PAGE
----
This is a community of folks who have seen the shit hit them, again and again. It started with perhaps, 9/11 and the fallout of that and war, then the housing collapse and financial collapse, and then 2016 where people took to the streets in protest, and then 2020 and people taking to the streets and protesting, and then COVID-19 and taking to the streets and protesting. Everything in this new generation is about taking the fight to the streets, and that’s a really good thing for us as striking workers right now – there is an energy and enthusiasm about activism.”

And it’s this enthusiasm that Plec says is a “very important key” to all of this, noting that “striking isn’t fun.”

…to have that raw energy of true union power isn’t something you get every cycle in this guild,” she emphasized.

#3 – Changing Sentiment of Compassion

What isn’t so great is the change of the historical sentiment that the town was still run by people who cared about artists – not always those who were at the top of the corporate food chain.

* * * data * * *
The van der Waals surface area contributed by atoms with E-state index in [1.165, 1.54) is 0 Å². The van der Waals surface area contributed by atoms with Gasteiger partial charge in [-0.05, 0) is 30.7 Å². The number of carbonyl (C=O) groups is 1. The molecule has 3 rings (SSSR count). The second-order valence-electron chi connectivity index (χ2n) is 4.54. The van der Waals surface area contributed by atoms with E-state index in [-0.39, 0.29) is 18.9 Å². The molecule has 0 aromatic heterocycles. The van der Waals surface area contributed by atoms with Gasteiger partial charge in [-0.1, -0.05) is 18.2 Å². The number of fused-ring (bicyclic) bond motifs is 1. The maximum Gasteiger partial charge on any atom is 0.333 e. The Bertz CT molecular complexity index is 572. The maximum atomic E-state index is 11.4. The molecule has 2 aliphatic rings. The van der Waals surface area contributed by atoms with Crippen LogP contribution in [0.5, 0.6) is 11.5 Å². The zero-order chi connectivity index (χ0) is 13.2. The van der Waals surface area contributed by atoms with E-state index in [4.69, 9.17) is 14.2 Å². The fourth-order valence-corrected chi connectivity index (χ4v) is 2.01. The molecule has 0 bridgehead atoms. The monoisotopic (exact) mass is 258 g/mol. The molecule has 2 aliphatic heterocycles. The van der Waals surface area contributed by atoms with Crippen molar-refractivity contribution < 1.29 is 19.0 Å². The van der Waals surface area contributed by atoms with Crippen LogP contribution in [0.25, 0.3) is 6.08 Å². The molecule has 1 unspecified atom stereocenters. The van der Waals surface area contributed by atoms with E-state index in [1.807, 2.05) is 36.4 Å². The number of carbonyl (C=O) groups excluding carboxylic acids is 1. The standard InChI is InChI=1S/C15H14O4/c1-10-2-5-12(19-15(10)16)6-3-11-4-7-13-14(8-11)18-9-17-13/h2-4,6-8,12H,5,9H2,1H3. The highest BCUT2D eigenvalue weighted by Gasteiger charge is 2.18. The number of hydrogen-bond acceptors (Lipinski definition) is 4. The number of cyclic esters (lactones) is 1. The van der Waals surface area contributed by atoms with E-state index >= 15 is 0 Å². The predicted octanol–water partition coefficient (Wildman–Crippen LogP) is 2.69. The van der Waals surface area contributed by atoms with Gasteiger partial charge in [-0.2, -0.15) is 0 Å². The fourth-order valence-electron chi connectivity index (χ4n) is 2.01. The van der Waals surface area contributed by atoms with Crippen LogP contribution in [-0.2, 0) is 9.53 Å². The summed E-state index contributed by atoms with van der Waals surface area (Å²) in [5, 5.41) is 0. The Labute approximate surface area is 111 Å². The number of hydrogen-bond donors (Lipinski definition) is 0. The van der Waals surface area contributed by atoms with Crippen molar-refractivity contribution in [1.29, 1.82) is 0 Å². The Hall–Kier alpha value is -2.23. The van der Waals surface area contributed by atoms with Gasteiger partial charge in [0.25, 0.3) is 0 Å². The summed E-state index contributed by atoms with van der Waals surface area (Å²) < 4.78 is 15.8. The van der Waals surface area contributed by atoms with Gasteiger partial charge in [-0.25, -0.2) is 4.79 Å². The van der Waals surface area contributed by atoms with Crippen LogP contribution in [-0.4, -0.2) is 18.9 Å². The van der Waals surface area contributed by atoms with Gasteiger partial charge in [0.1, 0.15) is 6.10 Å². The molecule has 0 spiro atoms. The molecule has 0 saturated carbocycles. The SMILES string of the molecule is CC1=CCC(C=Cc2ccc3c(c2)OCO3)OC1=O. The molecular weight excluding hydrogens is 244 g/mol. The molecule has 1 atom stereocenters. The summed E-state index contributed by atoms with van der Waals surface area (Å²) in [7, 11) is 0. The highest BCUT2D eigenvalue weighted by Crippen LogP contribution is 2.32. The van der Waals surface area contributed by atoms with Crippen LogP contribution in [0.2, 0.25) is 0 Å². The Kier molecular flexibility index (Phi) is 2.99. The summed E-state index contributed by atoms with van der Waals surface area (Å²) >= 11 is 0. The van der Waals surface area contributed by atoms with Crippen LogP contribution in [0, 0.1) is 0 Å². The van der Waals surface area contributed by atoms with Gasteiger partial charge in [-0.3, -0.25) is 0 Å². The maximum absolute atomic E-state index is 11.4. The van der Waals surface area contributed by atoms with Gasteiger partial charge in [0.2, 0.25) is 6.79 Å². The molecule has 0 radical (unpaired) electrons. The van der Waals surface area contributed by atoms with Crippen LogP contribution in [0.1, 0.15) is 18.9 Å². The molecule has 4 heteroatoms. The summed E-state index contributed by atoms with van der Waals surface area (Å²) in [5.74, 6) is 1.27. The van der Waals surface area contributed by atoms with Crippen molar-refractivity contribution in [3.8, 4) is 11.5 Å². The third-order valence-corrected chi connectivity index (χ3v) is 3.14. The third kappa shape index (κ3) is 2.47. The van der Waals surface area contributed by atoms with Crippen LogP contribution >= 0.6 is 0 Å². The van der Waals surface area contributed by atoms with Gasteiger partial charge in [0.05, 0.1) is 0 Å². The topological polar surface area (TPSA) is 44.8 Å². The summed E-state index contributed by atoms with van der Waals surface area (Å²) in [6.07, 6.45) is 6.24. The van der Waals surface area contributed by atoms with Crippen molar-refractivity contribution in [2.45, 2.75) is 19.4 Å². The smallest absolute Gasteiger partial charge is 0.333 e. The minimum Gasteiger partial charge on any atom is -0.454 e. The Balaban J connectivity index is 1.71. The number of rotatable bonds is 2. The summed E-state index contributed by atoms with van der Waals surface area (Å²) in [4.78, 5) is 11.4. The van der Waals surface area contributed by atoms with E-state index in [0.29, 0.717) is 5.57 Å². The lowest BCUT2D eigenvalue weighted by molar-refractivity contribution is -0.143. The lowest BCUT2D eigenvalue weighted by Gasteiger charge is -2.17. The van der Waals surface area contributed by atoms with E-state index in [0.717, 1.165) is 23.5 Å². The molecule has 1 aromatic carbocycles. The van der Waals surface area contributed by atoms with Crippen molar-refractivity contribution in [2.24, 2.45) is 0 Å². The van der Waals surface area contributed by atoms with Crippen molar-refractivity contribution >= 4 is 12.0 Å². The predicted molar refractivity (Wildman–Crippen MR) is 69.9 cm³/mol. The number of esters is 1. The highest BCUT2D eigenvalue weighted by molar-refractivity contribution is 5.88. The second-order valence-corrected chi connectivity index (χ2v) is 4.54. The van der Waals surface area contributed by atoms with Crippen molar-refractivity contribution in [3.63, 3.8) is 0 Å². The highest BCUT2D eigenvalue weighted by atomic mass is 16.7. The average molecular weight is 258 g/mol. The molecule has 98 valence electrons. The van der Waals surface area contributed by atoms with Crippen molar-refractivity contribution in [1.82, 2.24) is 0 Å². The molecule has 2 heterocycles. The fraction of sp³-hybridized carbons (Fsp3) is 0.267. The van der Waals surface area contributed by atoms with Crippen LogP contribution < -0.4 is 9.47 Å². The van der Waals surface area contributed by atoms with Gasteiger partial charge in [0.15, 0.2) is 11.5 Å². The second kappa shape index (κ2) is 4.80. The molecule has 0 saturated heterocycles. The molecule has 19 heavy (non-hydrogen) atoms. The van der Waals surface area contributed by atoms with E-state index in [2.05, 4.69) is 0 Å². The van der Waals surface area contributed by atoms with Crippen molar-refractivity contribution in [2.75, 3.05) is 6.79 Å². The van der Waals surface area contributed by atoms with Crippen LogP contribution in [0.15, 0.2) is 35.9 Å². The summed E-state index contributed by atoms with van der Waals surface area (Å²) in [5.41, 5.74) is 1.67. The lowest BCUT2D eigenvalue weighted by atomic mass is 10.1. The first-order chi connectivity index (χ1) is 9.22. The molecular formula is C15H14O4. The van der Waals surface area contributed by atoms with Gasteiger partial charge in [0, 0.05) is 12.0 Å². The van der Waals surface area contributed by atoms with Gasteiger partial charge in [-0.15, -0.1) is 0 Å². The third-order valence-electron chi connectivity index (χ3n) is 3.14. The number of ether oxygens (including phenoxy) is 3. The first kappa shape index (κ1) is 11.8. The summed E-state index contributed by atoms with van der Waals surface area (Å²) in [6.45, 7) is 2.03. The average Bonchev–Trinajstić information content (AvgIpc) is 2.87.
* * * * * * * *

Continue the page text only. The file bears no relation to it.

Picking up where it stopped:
They had to really, true believe in making these stories and art. While they had to manage a bottom line and understood that hard decisions did have to be made, they did also truly believe in the spirit of art and creating art, and there was money to be made by all in success. And I think that’s all but gone, and that’s not good for people who are supporting this union and are members of this union. When you put it into the perspective of the people that need to make the compassionate decision to compassionately reward artists for a job well done, there is no room for compassion at the level of corporate. And I think it will make this battle all the more difficult. We have to be in this for the long haul, because there isn’t a room full of benevolence holding out to be the least amount of benevolent they can be,” Plek explained.

Adding to her point, Iwinski said that during negotiations, they were negotiating to a “room full of labor lawyers and business affairs” – not the studio heads and executives: